Not conquest, but communion

Duck Blind

Photo by Caitlin Burke via Flickr, used under a Creative Commons license (CC BY-NC-ND 2.0)

I took my own advice this weekend and checked out one of the recent winners of the James Beard Foundation’s Journalism Awards. The 2013 Individual Food Blog winner is Hank Shaw for his blog at As an exemplar of the great writing there, check out his December 7, 2011 post titled “On Killing,” in which he considers what it means to him to hunt wild animals for food. As he describes,

What I do to put meat in my freezer is alien to most, anathema to some. In the past seven years, I can count on one hand the times I’ve had to buy meat for the home. This fact alone makes me an outlier, an anomaly….

Not too long ago, I was at a book signing event for [my book] Hunt Gather Cook when a young woman approached me. She was very excited about foraging, and she had loved that section of my book. Then her face darkened. She told me she’d also read my section on hunting. “How can you enjoy killing so much? I just don’t understand it. You seem like such a nice person, too.” It took a few minutes for me to explain myself to her, and I am grateful that she listened. She left, I think, with a different opinion.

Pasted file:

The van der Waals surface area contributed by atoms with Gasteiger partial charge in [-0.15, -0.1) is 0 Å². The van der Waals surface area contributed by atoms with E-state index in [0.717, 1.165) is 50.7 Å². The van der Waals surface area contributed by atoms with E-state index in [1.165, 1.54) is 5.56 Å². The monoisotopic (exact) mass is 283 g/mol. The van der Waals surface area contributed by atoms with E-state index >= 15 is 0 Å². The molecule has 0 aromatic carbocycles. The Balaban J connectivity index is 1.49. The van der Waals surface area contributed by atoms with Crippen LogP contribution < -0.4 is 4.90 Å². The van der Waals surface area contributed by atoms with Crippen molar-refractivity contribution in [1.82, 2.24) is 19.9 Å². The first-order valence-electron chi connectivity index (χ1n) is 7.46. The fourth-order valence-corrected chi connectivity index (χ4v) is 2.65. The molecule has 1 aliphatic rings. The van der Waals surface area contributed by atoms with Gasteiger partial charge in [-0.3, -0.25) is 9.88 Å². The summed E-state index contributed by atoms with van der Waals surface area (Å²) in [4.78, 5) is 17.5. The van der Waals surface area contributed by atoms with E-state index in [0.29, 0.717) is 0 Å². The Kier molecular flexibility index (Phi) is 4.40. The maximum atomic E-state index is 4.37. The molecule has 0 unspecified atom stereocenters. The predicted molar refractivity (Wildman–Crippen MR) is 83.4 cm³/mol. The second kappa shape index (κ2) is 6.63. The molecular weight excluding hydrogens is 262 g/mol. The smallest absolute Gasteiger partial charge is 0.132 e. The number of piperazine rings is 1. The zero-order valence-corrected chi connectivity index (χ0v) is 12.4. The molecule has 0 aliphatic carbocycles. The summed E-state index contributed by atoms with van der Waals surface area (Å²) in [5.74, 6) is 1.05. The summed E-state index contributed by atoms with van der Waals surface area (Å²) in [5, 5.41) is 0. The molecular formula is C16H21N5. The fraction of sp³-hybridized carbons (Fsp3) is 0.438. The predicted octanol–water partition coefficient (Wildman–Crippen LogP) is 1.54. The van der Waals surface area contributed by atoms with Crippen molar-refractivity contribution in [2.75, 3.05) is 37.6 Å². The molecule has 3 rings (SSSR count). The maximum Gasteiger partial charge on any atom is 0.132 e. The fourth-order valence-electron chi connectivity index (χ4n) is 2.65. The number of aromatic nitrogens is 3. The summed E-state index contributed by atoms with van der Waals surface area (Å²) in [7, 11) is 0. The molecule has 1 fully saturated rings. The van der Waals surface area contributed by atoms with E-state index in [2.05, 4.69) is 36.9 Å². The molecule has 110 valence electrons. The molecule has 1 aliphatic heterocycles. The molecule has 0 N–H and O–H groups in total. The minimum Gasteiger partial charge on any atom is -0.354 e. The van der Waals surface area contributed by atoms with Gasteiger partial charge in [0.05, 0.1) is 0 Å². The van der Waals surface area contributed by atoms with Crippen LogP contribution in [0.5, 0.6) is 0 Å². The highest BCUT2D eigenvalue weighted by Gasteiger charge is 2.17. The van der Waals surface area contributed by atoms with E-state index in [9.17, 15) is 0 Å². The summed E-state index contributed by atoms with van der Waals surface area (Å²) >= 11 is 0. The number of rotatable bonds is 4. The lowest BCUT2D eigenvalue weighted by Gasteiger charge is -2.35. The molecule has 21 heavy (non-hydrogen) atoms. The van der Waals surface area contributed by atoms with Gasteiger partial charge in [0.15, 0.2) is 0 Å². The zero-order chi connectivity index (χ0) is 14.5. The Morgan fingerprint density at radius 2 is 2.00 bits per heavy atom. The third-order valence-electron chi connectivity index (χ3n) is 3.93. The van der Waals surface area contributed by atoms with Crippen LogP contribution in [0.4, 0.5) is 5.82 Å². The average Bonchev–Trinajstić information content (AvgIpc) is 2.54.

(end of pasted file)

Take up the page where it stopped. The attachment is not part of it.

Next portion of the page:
It’s a thoughtful and beautifully written piece, that ends this way:

Meat should be special. It has been for most of human existence. And no modern human understands this more than a hunter. I am at peace with killing my own meat because for me, every duck breast, every boar tongue, every deer heart is a story, not of conquest, but of communion.

Find the entire essay here.


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